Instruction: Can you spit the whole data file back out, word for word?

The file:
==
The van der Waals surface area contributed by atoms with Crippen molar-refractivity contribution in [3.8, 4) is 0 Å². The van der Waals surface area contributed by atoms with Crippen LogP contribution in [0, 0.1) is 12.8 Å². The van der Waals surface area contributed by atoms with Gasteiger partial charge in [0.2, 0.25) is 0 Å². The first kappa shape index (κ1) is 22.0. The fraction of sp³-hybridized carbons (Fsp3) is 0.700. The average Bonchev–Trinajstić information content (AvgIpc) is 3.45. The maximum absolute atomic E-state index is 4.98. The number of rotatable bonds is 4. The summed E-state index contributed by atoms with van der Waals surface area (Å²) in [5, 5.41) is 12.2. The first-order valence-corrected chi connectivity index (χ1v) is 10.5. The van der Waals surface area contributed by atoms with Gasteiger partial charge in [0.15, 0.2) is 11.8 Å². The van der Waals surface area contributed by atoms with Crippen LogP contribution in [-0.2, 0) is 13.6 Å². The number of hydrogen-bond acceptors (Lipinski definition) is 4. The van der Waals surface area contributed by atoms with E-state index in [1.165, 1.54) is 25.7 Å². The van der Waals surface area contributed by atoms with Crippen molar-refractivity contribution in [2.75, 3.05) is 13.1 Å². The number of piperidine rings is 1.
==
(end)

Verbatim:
The van der Waals surface area contributed by atoms with Crippen molar-refractivity contribution in [3.8, 4) is 0 Å². The van der Waals surface area contributed by atoms with Crippen LogP contribution in [0, 0.1) is 12.8 Å². The van der Waals surface area contributed by atoms with Gasteiger partial charge in [0.2, 0.25) is 0 Å². The first kappa shape index (κ1) is 22.0. The fraction of sp³-hybridized carbons (Fsp3) is 0.700. The average Bonchev–Trinajstić information content (AvgIpc) is 3.45. The maximum absolute atomic E-state index is 4.98. The number of rotatable bonds is 4. The summed E-state index contributed by atoms with van der Waals surface area (Å²) in [5, 5.41) is 12.2. The first-order valence-corrected chi connectivity index (χ1v) is 10.5. The van der Waals surface area contributed by atoms with Gasteiger partial charge in [0.15, 0.2) is 11.8 Å². The van der Waals surface area contributed by atoms with Crippen LogP contribution in [-0.2, 0) is 13.6 Å². The number of hydrogen-bond acceptors (Lipinski definition) is 4. The van der Waals surface area contributed by atoms with E-state index in [1.165, 1.54) is 25.7 Å². The van der Waals surface area contributed by atoms with Crippen molar-refractivity contribution in [2.75, 3.05) is 13.1 Å². The number of piperidine rings is 1.